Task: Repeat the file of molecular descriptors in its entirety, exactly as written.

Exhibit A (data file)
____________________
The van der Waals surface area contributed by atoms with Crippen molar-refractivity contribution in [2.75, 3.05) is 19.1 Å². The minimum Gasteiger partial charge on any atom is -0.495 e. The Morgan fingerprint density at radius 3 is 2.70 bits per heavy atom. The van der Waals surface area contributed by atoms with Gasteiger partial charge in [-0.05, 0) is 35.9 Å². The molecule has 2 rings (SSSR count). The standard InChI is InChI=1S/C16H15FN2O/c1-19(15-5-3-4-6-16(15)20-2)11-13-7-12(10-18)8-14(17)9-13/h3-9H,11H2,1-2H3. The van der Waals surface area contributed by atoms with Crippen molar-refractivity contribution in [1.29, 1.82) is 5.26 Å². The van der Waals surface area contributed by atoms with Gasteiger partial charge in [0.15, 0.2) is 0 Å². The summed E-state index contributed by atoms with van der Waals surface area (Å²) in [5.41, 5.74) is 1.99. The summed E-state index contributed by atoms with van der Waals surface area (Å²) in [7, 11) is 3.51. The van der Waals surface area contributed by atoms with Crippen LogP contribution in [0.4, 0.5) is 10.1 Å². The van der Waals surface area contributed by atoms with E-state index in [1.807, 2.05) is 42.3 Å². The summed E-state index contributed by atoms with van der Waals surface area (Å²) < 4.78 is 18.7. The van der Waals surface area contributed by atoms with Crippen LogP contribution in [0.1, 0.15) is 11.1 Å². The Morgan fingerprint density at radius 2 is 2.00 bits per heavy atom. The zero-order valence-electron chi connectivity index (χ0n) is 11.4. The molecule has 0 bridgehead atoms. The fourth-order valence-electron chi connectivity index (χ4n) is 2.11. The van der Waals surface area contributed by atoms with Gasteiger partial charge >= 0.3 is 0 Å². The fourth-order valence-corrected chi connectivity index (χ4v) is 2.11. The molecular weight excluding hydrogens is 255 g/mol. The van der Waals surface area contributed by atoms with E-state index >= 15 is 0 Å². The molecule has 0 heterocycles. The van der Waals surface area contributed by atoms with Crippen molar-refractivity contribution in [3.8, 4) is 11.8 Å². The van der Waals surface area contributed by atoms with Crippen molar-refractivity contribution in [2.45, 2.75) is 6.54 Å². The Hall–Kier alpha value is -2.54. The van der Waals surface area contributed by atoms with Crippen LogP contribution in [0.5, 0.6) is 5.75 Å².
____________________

The van der Waals surface area contributed by atoms with Crippen molar-refractivity contribution in [2.75, 3.05) is 19.1 Å². The minimum Gasteiger partial charge on any atom is -0.495 e. The Morgan fingerprint density at radius 3 is 2.70 bits per heavy atom. The van der Waals surface area contributed by atoms with Gasteiger partial charge in [-0.05, 0) is 35.9 Å². The molecule has 2 rings (SSSR count). The standard InChI is InChI=1S/C16H15FN2O/c1-19(15-5-3-4-6-16(15)20-2)11-13-7-12(10-18)8-14(17)9-13/h3-9H,11H2,1-2H3. The van der Waals surface area contributed by atoms with Crippen molar-refractivity contribution in [1.29, 1.82) is 5.26 Å². The van der Waals surface area contributed by atoms with Gasteiger partial charge in [0.15, 0.2) is 0 Å². The summed E-state index contributed by atoms with van der Waals surface area (Å²) in [5.41, 5.74) is 1.99. The summed E-state index contributed by atoms with van der Waals surface area (Å²) in [7, 11) is 3.51. The van der Waals surface area contributed by atoms with Crippen LogP contribution in [0.4, 0.5) is 10.1 Å². The van der Waals surface area contributed by atoms with E-state index in [1.807, 2.05) is 42.3 Å². The summed E-state index contributed by atoms with van der Waals surface area (Å²) < 4.78 is 18.7. The van der Waals surface area contributed by atoms with Crippen LogP contribution in [0.1, 0.15) is 11.1 Å². The Morgan fingerprint density at radius 2 is 2.00 bits per heavy atom. The zero-order valence-electron chi connectivity index (χ0n) is 11.4. The molecule has 0 bridgehead atoms. The fourth-order valence-electron chi connectivity index (χ4n) is 2.11. The van der Waals surface area contributed by atoms with Gasteiger partial charge >= 0.3 is 0 Å². The fourth-order valence-corrected chi connectivity index (χ4v) is 2.11. The molecular weight excluding hydrogens is 255 g/mol. The van der Waals surface area contributed by atoms with E-state index >= 15 is 0 Å². The molecule has 0 heterocycles. The van der Waals surface area contributed by atoms with Crippen molar-refractivity contribution in [3.8, 4) is 11.8 Å². The van der Waals surface area contributed by atoms with Crippen molar-refractivity contribution in [2.45, 2.75) is 6.54 Å². The Hall–Kier alpha value is -2.54. The van der Waals surface area contributed by atoms with Crippen LogP contribution in [0.5, 0.6) is 5.75 Å².